Christmass falls on a Sunday this year. Christians have always seen Sunday as a holy day, a holiday. It is called the Lord's Day or the Christian Sabbath. This day (Sunday) has historically been used by Christians to worship God- meeting twice to worship, praying with family, having bible studies, fellowshipping with the people of God, and "sanctifying the day as unto the Lord".
Christians have historically seen the Sabbath as a day that is a creational ordinance. In creation a day of rest was established, this is not rooted in the Mosaic law, it has been part of the true religion since the onset of time. All men are to set aside this day to glorify and to enjoy God.
With that in mind, read the second article in my "Tis the Season" series: AP-Lexington, KY, December 5, 2005, 3:41 p.m. Central Kentucky's largest church will be shuttered and dark on Christmas Sunday, a move drawing some criticism among the faithful.
Southland Christian Church near Lexington is joining several evangelical megachurches across the country in canceling services for the holiday. Officials at the church, where about 7,000 people worship each week, said the move is designed to allow staff and volunteers to spend the holy holiday with their families.
The megachurches, which rank among the largest congregations in America, will hold multiple Christmas Eve services instead.
Among the churches closed on Christmas Sunday are Willow Creek Community Church, the Chicago area's largest congregation; Mars Hill Bible Church in Grandville, Michigan; North Point Community Church in Alpharetta, Georgia; and Fellowship Church near Dallas.
Megachurch officials around the country consulted with each other before deciding to take the day off.
"It's more than being family friendly. It's being lifestyle-friendly for people who are just very, very busy," said Willow Creek spokeswoman Cally Parkinson.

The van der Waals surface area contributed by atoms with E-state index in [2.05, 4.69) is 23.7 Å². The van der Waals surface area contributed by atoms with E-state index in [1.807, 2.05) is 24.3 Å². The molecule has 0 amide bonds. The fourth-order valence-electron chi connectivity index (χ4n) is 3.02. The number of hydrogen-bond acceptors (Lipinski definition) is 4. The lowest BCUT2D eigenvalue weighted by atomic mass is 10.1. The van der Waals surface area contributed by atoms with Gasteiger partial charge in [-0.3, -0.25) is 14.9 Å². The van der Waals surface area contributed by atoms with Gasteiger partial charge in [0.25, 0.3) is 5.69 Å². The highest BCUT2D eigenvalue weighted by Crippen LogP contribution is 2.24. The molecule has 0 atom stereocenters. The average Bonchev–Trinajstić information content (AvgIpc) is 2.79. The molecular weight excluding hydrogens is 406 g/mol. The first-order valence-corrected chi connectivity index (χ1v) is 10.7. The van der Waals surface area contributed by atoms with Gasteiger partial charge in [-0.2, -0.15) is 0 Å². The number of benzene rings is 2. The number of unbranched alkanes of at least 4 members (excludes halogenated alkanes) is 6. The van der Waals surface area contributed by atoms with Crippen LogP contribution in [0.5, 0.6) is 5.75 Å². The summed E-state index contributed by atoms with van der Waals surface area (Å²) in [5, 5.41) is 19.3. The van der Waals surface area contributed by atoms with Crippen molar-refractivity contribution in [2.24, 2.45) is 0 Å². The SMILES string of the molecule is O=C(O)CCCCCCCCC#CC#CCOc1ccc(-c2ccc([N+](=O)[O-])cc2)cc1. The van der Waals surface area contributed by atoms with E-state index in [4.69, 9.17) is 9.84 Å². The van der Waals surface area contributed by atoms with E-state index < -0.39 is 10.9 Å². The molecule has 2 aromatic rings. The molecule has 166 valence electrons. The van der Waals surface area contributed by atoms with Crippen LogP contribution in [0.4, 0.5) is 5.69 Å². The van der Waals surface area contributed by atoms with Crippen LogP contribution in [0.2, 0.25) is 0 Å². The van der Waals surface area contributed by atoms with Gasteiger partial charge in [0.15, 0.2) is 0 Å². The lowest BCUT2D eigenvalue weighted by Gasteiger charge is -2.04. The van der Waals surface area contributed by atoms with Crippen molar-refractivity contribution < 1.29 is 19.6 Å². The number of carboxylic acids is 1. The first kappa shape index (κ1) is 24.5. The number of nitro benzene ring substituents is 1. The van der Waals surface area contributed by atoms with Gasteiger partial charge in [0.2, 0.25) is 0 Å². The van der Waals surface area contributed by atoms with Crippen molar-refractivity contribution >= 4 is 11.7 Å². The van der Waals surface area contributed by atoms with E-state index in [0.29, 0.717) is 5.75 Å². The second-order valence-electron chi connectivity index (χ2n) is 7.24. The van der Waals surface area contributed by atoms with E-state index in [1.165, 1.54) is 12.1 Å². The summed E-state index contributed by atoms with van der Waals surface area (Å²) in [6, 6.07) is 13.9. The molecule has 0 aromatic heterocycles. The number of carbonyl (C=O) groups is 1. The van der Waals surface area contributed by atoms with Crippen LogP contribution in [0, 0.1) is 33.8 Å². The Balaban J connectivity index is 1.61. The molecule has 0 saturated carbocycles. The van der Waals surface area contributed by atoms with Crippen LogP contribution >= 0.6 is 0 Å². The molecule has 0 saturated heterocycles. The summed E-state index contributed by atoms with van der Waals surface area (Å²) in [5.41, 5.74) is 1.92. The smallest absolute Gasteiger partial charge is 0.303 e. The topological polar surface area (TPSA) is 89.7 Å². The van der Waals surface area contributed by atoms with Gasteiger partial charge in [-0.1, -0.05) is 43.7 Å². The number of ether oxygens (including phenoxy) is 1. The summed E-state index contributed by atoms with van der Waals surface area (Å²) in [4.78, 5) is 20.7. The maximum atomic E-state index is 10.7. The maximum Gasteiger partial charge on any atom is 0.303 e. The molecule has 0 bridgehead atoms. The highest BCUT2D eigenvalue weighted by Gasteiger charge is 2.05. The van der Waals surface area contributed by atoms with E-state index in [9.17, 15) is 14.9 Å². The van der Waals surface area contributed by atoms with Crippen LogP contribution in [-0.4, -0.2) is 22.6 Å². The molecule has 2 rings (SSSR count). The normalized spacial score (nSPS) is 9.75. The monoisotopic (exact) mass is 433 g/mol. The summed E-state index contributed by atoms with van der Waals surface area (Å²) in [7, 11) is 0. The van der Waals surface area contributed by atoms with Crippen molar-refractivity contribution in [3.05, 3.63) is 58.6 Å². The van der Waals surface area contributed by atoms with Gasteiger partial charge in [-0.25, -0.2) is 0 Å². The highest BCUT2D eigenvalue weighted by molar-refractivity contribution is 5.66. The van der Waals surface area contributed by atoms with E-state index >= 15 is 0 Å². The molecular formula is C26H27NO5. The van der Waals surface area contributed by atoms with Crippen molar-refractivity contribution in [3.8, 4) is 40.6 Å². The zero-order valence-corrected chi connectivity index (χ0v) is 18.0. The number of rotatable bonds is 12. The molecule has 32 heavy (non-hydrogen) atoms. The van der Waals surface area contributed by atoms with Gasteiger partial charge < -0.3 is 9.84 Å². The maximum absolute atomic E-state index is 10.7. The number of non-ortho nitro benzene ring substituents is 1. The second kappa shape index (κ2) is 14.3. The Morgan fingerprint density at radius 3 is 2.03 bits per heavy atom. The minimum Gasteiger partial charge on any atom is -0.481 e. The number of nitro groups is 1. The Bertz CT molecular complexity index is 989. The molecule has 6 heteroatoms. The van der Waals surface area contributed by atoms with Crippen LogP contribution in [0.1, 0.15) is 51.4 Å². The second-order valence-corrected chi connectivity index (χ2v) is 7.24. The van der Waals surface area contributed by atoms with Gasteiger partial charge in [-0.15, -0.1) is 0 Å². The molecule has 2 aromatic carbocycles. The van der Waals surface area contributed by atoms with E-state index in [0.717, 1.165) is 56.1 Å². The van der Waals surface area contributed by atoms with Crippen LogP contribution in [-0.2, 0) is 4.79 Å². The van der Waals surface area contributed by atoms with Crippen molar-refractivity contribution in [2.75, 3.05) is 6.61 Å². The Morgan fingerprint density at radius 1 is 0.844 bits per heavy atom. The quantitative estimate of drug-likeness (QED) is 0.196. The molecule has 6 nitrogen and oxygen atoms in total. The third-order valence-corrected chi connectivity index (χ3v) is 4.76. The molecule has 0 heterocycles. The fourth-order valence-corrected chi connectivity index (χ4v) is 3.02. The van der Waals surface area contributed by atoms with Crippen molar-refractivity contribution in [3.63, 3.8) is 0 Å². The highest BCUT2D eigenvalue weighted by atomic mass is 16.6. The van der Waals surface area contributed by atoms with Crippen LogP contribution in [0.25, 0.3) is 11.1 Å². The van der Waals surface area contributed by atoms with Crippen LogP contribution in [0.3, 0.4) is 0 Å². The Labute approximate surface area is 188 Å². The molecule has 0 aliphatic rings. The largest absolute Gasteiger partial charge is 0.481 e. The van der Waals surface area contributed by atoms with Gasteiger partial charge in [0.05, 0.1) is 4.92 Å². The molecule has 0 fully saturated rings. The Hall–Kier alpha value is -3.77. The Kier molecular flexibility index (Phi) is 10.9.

The move is drawing mixed reviews. Critics say it's the day of the week -- not the day of the year -- that's sacred. To them, closing the doors of the church on the Lord's Day is unthinkable.
Others are troubled by the holiday's increasingly secular tone and lament the change.
Robert K. Johnston, a professor of theology and culture at Fuller Theological Seminary in Pasadena, California, worries that another Christian tradition is fading.
"What's going on here is a redefinition of Christmas as a time of family celebration rather than as a time of the community faithful celebrating the birth of the savior," Johnston said.
"There is a risk that we will lose one more of our Christian rituals, one that's at the heart of our faith."
The decision hasn't generated much controversy at Southland, said church spokeswoman Cindy Willison.
"We've probably had maybe half a dozen (complaints), which is understandable," Willison said.
Some churches are scaling down their Sunday schedule on Christmas.
Louisville's Southeast Christian Church, where 18,000 people worship each weekend, is scheduled to hold one service on Christmas in the fellowship hall.
Tom Shaughnessy, a spokesman for the Roman Catholic Diocese of Lexington, said churches will be open because it is a holy day of obligation for Catholics, meaning attendance at Mass is required.
At least one other major Lexington congregation, Crossroads Christian Church, will close for Christmas.
Crossroads Pastor Glenn Schneiders says December 25 is no longer considered sacred by many Americans -- especially those who are not regular churchgoers.
"It's viewed more as a holiday than a holy day," he said.
Lexington Theological Seminary professor Bill Turner said some congregations find it tough to hold several Christmas Eve services, then turn around for Christmas Day services.
"You're talking about a lot of volunteers and a lot of logistics to make Sunday happen in a lot of those megachurches," he said.
At First United Methodist Church in Lexington, the pastor will perform a "blessing of the toys," and the congregation will sing Christmas carols, church spokeswoman Marsha Berry said.
"Even if there's a small group, we'll be there to worship," she said. "What better day than Christmas to experience God?"
(Copyright 2005 by The Associated Press. All Rights Reserved.)